Initially, your husband should not file a petition for you until he becomes a citizen. While you await his naturalization, you should pursue either an H-1B (that would allow for dual intent) or further your education (you must maintain an unrelinquished domicile in your native country). The issue in your case is when did your intent to remain in the U.S. change.
Please consult with an immigration attorney prior to engaging in any course of action; whether it be with CIS or otherwise. Attorneys who practice immigration law are practicing federal law and therefore you can hire an attorney from anywhere in the country (as long as he/she is licensed).Ask a similar question
I would agree that you should speak with an immigration attorney before moving forward to determine your options and to ensure the there are no other factors unique to your situation which present special challenges.
Generally speaking, both H-1B sponsorship (if you can secure such a position in this difficult economy) and continuing your studies would be viable options, assuming there are no problems which would prevent either. There may be other visa types applicable to specific situations, such as the J-1 Exchange Visitor visa or the H-3 Trainee visa. There may be other options depending upon your background.
While it is possible for your permanent resident spouse to begin the green card process for you now, he will only be able to file the first stage for you - the Immigrant Visa Petition - which offers no protection with regard to immigration status in the U.S. or ability to work. It would be several years before you would be able to file the final stage, the Adjustment of Status (and then only if you maintained valid immigration status until then), which would offer an ability to remain in the U.S. and ability to work.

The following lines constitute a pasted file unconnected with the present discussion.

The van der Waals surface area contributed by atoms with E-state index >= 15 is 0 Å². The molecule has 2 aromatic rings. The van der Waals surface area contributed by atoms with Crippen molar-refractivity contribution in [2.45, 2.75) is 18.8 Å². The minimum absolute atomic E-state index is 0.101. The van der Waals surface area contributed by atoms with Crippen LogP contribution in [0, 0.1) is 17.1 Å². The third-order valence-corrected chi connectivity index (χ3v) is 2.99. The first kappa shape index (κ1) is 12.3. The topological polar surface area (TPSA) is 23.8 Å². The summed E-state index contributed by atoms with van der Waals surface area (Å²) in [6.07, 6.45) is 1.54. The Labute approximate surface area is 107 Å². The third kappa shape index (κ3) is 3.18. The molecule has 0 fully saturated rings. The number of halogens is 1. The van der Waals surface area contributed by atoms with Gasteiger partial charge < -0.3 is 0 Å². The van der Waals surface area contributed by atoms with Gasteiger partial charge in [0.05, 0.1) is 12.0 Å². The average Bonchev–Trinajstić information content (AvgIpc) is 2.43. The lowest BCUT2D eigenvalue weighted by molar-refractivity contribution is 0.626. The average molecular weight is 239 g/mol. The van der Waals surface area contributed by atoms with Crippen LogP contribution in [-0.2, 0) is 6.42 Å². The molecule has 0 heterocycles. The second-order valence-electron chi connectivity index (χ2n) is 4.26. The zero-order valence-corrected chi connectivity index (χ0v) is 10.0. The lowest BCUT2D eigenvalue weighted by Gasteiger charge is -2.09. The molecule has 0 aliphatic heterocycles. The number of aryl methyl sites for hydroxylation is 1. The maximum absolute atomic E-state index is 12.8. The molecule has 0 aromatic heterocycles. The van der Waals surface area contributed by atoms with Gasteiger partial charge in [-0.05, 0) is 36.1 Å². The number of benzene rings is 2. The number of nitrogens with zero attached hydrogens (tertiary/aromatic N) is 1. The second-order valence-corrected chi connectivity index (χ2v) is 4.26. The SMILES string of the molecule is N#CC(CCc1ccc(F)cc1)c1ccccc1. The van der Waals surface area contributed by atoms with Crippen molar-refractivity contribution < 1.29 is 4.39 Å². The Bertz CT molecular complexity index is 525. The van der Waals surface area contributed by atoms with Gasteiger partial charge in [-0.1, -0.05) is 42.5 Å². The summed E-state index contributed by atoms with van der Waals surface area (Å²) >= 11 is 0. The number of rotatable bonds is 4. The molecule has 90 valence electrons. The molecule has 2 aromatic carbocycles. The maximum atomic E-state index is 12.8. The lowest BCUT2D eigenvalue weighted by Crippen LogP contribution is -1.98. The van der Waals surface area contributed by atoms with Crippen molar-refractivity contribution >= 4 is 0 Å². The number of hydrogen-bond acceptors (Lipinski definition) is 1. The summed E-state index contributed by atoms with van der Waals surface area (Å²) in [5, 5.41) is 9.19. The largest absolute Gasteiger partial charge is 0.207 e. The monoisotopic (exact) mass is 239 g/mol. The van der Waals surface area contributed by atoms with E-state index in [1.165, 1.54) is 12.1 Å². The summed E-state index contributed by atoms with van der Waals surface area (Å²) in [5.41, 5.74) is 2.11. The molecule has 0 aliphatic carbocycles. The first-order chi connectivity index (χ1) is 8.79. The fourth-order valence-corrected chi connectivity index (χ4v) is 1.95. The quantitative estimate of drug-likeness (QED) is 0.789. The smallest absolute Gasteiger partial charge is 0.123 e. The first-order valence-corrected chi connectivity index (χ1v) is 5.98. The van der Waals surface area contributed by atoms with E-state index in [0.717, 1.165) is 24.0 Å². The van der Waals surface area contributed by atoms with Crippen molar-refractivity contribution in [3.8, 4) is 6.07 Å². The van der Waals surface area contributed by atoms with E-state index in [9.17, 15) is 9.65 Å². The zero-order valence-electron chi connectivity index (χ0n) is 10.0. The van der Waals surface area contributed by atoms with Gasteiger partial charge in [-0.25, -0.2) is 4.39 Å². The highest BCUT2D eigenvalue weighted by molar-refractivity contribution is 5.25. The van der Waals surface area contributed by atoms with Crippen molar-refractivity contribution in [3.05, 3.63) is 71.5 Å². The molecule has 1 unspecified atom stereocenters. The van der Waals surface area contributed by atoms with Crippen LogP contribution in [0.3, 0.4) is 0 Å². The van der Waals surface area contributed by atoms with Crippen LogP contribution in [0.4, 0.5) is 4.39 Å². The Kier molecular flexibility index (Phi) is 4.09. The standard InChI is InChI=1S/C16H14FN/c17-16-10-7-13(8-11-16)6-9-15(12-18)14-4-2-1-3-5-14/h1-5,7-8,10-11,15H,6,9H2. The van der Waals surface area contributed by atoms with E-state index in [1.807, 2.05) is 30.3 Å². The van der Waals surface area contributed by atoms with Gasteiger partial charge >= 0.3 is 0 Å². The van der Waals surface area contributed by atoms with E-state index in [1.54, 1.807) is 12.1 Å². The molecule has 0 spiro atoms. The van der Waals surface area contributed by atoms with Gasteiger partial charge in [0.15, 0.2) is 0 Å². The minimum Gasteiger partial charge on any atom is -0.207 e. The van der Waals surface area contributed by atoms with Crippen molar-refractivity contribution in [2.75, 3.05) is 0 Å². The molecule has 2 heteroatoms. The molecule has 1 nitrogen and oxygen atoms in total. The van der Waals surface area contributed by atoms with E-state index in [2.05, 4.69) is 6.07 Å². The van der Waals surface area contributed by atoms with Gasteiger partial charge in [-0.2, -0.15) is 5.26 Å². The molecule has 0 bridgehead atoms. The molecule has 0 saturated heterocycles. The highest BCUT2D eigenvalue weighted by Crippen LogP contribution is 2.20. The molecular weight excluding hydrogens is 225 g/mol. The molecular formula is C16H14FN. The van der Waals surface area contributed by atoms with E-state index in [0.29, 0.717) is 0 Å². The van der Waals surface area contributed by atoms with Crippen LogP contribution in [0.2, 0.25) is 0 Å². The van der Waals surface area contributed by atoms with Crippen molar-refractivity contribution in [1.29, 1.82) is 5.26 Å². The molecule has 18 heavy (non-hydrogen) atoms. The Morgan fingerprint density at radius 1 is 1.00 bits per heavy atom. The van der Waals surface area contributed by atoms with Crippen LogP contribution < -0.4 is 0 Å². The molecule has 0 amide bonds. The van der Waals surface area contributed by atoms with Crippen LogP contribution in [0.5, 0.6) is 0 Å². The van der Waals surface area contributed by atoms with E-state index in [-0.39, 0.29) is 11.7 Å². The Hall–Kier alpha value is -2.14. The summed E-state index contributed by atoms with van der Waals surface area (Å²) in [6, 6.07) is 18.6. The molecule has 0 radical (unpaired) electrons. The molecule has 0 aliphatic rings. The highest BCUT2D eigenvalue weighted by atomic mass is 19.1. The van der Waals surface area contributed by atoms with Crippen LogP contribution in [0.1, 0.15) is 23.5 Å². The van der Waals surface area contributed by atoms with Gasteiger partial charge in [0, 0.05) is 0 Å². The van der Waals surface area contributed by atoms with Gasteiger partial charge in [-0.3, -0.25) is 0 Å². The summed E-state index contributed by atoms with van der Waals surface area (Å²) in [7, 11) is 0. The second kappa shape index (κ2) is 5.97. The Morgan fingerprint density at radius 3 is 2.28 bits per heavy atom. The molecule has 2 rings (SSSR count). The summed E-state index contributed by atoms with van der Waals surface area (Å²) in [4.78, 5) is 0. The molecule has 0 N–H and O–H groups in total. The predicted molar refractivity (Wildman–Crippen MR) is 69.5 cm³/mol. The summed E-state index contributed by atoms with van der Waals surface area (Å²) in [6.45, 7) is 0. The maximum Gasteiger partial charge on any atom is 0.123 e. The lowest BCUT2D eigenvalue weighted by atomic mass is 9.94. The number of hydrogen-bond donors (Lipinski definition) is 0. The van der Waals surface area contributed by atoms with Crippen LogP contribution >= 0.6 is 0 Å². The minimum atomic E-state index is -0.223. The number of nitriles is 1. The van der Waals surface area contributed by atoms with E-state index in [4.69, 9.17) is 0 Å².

Further, once your husband files for you to begin the green card case, you would most likely have trouble reentering the U.S. on your F-1 status: the F-1 requires "nonimmigrant intent" - the intent to remain in the U.S. only temporarily and then return home at the end of your authorized period of stay (for an F-1 student visa, the consulate won't actually require a domicile as with a B-1/B-2 - just the intent to return at the end of the educational program). Being married to a permanent resident already makes such an intent to leave the U.S. at the end of questionable from the perspective of U.S. immigration, and having an Immigrant Visa Petition on file makes it far more so.
If your husband eventually gets citizenship status through naturalization, your green card case would be quicker and more straightforward - but he should also speak with a lawyer to determine eligibility for a naturalization case.
Again, it would be worthwhile for you both to sit down with an attorney for a cconsultation.
Good luck!Ask a similar question